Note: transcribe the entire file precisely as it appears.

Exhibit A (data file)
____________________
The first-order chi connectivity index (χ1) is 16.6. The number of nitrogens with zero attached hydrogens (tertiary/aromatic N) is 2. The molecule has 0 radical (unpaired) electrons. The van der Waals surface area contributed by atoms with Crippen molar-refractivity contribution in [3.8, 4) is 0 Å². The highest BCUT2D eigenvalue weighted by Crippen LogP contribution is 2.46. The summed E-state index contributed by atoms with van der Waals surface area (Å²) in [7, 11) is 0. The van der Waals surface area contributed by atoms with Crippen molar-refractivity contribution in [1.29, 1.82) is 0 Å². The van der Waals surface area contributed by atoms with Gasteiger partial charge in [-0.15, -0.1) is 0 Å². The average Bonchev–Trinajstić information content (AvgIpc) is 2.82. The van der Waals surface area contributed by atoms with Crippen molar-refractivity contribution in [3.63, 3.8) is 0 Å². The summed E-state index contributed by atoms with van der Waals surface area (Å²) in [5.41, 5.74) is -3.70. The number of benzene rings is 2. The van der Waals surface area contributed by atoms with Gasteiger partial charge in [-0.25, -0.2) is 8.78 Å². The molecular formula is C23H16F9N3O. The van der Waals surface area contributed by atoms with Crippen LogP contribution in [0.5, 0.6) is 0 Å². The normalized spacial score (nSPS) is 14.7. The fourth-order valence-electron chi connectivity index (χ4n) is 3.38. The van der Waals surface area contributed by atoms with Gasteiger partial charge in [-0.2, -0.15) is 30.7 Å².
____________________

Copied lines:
The first-order chi connectivity index (χ1) is 16.6. The number of nitrogens with zero attached hydrogens (tertiary/aromatic N) is 2. The molecule has 0 radical (unpaired) electrons. The van der Waals surface area contributed by atoms with Crippen molar-refractivity contribution in [3.8, 4) is 0 Å². The highest BCUT2D eigenvalue weighted by Crippen LogP contribution is 2.46. The summed E-state index contributed by atoms with van der Waals surface area (Å²) in [7, 11) is 0. The van der Waals surface area contributed by atoms with Crippen molar-refractivity contribution in [1.29, 1.82) is 0 Å². The van der Waals surface area contributed by atoms with Gasteiger partial charge in [-0.15, -0.1) is 0 Å². The average Bonchev–Trinajstić information content (AvgIpc) is 2.82. The van der Waals surface area contributed by atoms with Crippen molar-refractivity contribution in [3.63, 3.8) is 0 Å². The summed E-state index contributed by atoms with van der Waals surface area (Å²) in [5.41, 5.74) is -3.70. The number of benzene rings is 2. The van der Waals surface area contributed by atoms with Gasteiger partial charge in [-0.25, -0.2) is 8.78 Å². The molecular formula is C23H16F9N3O. The van der Waals surface area contributed by atoms with Crippen LogP contribution in [0.5, 0.6) is 0 Å². The normalized spacial score (nSPS) is 14.7. The fourth-order valence-electron chi connectivity index (χ4n) is 3.38. The van der Waals surface area contributed by atoms with Gasteiger partial charge in [-0.2, -0.15) is 30.7 Å².